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SCA SCSI options for Macs with SCSI


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A few people have asked how I make use of modern SCA SCSI disks with older machines.

 

Since high end 10000 or 15000 RPM 3.5" drives are overkill speedwise, and since most of us don't really need 300 gigs on our older machines, I've settled on 70 gig 2.5" disks such as the IBM 90P1316, the IBM 90P1313 and the IBM 26K5158. They're 10000 RPM drives which can communicate at Ultra-320 speeds ,so they're still much more than we generally need, but they're comparatively new, require less power than a 3.5" disk (although they still do require 12 volts) and they're cheap at around $15 USD each.

 

Next, we have to reliably connect them to our computers. There are common SCA to 50 and 68 pin adapters which look like this:

IMG_0228.thumb.JPG.1048ed59c5062d1607d030ca9ae85ace.JPG

 

With this particular type, even though we see terminators, they don't seem to terminate the bus properly. What works consistently and reliably with this kind of adapter is a 68 pin terminator, a 68 pin cable, and a 68 to 50 pin adapter. This has the advantage of letting you use a physically narrower cable which may be easier to route.

 

Some people don't like using 68 pin cables and adapters, but a common issue is that if the upper bits on a wide SCSI bus aren't properly terminated, drives sometimes won't negotiate down to an 8 bit bus, which means the drives won't show up on your older machine. As I said, with a 68 pin terminator and cable, this will work reliably.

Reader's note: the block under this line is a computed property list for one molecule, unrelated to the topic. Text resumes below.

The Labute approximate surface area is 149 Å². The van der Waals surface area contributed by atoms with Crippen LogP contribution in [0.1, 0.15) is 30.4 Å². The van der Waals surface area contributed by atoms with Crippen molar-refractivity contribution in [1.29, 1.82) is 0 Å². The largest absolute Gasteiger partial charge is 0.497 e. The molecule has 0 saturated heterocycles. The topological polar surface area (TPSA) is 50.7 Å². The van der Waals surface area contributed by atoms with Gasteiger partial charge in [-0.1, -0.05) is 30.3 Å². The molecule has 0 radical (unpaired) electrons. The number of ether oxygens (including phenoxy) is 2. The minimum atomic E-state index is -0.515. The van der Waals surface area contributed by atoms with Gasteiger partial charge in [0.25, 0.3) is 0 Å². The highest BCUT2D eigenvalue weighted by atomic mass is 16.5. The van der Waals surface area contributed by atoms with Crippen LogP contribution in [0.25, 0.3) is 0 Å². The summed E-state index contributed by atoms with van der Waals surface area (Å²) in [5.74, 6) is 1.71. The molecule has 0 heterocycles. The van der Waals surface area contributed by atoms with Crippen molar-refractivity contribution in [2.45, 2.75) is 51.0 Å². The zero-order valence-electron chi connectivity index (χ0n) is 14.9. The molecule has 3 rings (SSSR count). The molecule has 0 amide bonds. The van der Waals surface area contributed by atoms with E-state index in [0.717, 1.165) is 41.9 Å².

Here's the 68 to 50 pin adapter, which gets installed in the 50 pin SCSI header of your computer:

IMG_0231.thumb.JPG.b5417b2876242101dc6968dfba828f07.JPG

 

What this looks like when you're done can be like this, which you can see isn't bad considering the amount of space available:

IMG_0230.thumb.JPG.f7972dc20c6363c5c78672e902bef904.JPG

 

or like this, which is quite tidy and actually is more out of the way than the usual 50 pin cable:

IMG_7913.thumb.JPG.c8a954a8a9560200b19eb4c32138bcae.JPG

 

There are other SCA adapters with proper termination built-in, which I'll cover soon. I hope this helps :)

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Many years ago I used to make terminated adapters that terminated the upper bits of the bus which provided better compatibility with newer drives, annoyingly I can't find good pictures of them anywhere though

I still have a bunch of the PCB's left that I should assemble one day, but I'm thinking of redrawing the board with a better layout

 

I'm actually surprised the top adapter causes problems, I count 9 elements per resistor pack for a total of 27 termination resistors which should be enough to terminate all the signals on the SCA connector (There are 26 IIRC - at least my adapters had 26 resistors but I guess it's possible I made a mistake on them!) they look to be 110ohm (which is the correct value for active termination) and there is the voltage regulator required for active termination (I can't read the value on that but I have no reason not to think it is the correct voltage)

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I've used this approach (2.5" SCA drives with 50 pin adapters and external terminators) with great success.

 

I haven't priced drives lately since I bought a bunch years ago, but 36GB or 72GB Seagate Savvio drives were $10-$15 each, and the adapters were $5-$6 each in quantity.

 

Terminators were a little harder to find, but either in-line or "end of cable" terminators worked fine.

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Thanks to your advice I still have a few 72GB Savvio's tucked away in unopened envelopes! [:)] One day I may go SCSI-to-somethingorother, but that's a way off.

 

@johnklos Very nicely done. For good measure, I'll tack on a link to the article @trag posted in case problems crop up for others: SCSI Voodoo HowTo

 

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